[FATFREE Home] [Recipe Archive] [About the Mailing List and how to join]
[Date Prev][Date Next][Thread Prev][Thread Next][Date Index][Thread Index]

Re: the olive question, plus gremolata

like donna and christine, i'm definitely an olive-head: i love any and
all, whole and by themselves.  but i'd like to second christine's
suggestion to start out w/ tiny *bits* of the stronger olives,
preferably scattered over a pizza, pasta, salad, etc.  that way you
learn how they interact w/ other ingredients to intensify the combined
flavors (sort of a natural MSG effect).

by the way, i discovered a few years ago that teeny tiny bits of fresh
lemon--diced up verrry fine, peel and all--has an effect very similar to
olives when scattered over a pizza or in a pasta containing tomatoes:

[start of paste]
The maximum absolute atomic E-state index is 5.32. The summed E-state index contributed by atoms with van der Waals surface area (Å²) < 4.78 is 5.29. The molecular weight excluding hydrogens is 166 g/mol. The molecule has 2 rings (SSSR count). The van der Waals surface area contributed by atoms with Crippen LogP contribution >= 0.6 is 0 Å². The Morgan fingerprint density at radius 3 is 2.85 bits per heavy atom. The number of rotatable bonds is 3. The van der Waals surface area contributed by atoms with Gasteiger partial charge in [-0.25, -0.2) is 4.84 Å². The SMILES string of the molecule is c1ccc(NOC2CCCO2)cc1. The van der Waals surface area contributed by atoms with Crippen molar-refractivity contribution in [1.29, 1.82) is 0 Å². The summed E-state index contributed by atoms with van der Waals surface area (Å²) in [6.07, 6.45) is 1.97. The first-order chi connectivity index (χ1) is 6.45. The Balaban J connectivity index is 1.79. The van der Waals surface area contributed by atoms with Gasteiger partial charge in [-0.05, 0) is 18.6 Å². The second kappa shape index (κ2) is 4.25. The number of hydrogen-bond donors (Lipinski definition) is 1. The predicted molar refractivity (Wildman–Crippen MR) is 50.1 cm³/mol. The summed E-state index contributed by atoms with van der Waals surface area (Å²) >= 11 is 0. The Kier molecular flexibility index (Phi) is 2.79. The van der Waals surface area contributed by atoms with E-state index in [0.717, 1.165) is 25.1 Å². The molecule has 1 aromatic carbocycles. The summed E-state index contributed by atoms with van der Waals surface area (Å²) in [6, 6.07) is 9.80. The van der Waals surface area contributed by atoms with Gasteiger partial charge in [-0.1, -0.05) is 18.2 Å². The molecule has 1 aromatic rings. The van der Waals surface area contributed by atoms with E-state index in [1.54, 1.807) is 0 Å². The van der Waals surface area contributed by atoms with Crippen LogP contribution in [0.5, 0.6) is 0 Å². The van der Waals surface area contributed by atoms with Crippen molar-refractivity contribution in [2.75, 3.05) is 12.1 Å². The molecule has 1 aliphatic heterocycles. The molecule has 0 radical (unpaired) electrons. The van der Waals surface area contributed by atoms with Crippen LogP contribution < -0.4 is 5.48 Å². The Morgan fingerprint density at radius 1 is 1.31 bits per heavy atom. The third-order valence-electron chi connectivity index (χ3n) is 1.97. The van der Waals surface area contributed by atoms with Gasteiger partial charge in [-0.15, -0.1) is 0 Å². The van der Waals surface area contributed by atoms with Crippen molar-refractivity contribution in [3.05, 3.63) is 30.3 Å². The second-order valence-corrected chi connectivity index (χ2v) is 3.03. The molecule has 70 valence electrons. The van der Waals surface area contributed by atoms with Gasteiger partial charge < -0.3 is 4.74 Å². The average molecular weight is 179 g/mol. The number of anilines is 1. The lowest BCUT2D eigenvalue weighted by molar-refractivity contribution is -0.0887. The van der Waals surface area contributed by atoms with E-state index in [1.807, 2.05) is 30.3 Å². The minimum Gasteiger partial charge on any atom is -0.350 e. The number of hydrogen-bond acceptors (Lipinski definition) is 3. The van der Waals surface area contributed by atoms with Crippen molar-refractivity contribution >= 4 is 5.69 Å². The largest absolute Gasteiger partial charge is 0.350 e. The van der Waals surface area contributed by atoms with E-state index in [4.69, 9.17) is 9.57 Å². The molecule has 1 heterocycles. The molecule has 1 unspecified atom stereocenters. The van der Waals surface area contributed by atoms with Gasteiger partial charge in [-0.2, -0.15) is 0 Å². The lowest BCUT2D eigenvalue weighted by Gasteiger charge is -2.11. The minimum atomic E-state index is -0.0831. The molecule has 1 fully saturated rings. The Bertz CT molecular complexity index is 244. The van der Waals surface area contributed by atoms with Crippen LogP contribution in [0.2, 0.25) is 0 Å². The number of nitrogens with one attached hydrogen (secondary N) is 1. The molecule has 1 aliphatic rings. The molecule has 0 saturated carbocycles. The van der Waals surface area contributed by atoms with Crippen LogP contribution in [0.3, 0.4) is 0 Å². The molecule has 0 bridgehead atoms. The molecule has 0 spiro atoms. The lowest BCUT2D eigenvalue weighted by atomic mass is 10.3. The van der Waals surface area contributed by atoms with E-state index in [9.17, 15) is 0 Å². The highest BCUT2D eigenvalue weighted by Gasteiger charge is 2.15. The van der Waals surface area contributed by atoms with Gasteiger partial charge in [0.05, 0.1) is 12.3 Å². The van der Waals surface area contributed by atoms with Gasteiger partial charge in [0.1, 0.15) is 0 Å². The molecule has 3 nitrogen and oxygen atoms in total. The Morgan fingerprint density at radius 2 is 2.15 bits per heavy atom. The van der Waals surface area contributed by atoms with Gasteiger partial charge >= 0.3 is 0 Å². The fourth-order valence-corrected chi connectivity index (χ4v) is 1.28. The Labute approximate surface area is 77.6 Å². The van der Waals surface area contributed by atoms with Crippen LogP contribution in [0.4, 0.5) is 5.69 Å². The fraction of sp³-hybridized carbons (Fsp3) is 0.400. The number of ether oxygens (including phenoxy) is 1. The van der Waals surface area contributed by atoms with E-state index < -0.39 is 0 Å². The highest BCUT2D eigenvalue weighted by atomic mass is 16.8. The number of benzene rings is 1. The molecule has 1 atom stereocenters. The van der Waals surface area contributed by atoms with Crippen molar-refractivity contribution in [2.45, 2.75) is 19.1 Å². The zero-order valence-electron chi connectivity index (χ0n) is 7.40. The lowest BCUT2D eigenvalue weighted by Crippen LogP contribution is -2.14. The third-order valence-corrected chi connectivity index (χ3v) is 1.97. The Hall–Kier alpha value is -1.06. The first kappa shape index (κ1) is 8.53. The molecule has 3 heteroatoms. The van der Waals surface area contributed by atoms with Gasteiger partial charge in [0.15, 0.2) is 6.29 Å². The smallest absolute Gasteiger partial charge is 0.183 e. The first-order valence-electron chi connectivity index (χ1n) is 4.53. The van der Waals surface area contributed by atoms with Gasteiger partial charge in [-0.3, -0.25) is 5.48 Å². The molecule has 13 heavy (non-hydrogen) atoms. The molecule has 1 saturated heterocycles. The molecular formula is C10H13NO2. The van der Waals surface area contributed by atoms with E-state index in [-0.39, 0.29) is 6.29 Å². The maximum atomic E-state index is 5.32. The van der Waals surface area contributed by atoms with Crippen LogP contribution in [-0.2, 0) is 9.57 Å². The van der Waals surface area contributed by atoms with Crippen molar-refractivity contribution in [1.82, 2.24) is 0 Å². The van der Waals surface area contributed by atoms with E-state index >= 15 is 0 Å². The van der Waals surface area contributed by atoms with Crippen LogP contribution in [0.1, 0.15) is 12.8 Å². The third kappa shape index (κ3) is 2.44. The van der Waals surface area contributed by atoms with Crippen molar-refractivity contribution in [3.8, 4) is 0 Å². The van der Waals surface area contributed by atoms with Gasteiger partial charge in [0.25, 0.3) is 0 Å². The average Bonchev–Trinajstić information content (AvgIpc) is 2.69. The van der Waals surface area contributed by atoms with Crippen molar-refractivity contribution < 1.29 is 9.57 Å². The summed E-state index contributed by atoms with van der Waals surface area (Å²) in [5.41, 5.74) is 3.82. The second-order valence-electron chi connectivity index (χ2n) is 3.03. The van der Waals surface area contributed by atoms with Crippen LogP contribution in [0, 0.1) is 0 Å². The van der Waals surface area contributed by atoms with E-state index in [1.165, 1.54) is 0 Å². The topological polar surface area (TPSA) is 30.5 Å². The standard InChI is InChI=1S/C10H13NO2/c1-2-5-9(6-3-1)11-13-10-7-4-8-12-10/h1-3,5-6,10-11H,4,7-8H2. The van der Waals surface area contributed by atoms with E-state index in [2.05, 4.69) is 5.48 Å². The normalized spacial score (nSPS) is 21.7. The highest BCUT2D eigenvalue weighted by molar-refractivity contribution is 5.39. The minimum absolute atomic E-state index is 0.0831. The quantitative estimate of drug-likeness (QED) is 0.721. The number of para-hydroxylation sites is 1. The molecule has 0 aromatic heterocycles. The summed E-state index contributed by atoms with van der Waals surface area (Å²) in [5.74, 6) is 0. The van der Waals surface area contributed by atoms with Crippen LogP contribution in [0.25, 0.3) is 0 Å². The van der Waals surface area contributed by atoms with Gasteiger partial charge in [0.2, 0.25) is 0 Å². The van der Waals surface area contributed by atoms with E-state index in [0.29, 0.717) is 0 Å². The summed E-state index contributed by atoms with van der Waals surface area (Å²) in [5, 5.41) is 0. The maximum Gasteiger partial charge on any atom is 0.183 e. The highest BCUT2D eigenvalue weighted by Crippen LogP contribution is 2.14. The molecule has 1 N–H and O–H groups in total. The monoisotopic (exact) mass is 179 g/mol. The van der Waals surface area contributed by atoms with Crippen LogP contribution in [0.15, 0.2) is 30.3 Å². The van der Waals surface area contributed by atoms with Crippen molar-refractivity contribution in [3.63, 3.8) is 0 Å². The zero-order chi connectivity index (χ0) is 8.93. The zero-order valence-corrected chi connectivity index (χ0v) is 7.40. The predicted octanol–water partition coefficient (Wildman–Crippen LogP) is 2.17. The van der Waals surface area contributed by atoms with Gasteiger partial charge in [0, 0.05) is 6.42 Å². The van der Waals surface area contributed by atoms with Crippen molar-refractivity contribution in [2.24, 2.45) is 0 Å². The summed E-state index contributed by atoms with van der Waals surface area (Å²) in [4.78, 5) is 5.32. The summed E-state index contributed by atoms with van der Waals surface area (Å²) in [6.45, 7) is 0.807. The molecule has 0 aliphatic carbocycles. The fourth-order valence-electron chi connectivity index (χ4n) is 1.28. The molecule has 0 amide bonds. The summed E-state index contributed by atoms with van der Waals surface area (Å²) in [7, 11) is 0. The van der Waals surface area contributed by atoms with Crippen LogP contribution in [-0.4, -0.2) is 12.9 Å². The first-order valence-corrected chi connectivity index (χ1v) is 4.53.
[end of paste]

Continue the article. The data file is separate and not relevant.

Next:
they add a top note of flavor that quickens everything else, but w/out
the briney sharpness of olives.  keep the pieces tiny, though, and use
them sparingly; you just want brightness, not an overpowering lemony
flavor.  i add them along w/ everything else before baking (i think the
baking mellows them and keeps them from being too "pointy"), but you
could add them afterwards as a garnish.

while i'm on the subject, i might as well mention gremolata:  mince one
garlic clove and a handful of parsley together very fine and fluff
together with the grated zest of a lemon (i sometimes use small bits of
whole lemon--a quarter to a half, depending on size--instead of zest and
just pulse everything in the food processor a few times).  this is
wonderful as a garnish for pizza, a plate of sliced tomatoes, grilled
marinated eggplant, peppers, onions, portobello mushrooms, tofu, etc.,
or tossed together as a salad with white button mushrooms sliced
paperthin and salt and pepper (let it sit for a half hour or so in the
fridge to marry the flavors and allow the mushrooms to give up a bit of
their juice).  also try gremolata in potato salad or sprinkled over
roasted baby red bliss potatoes.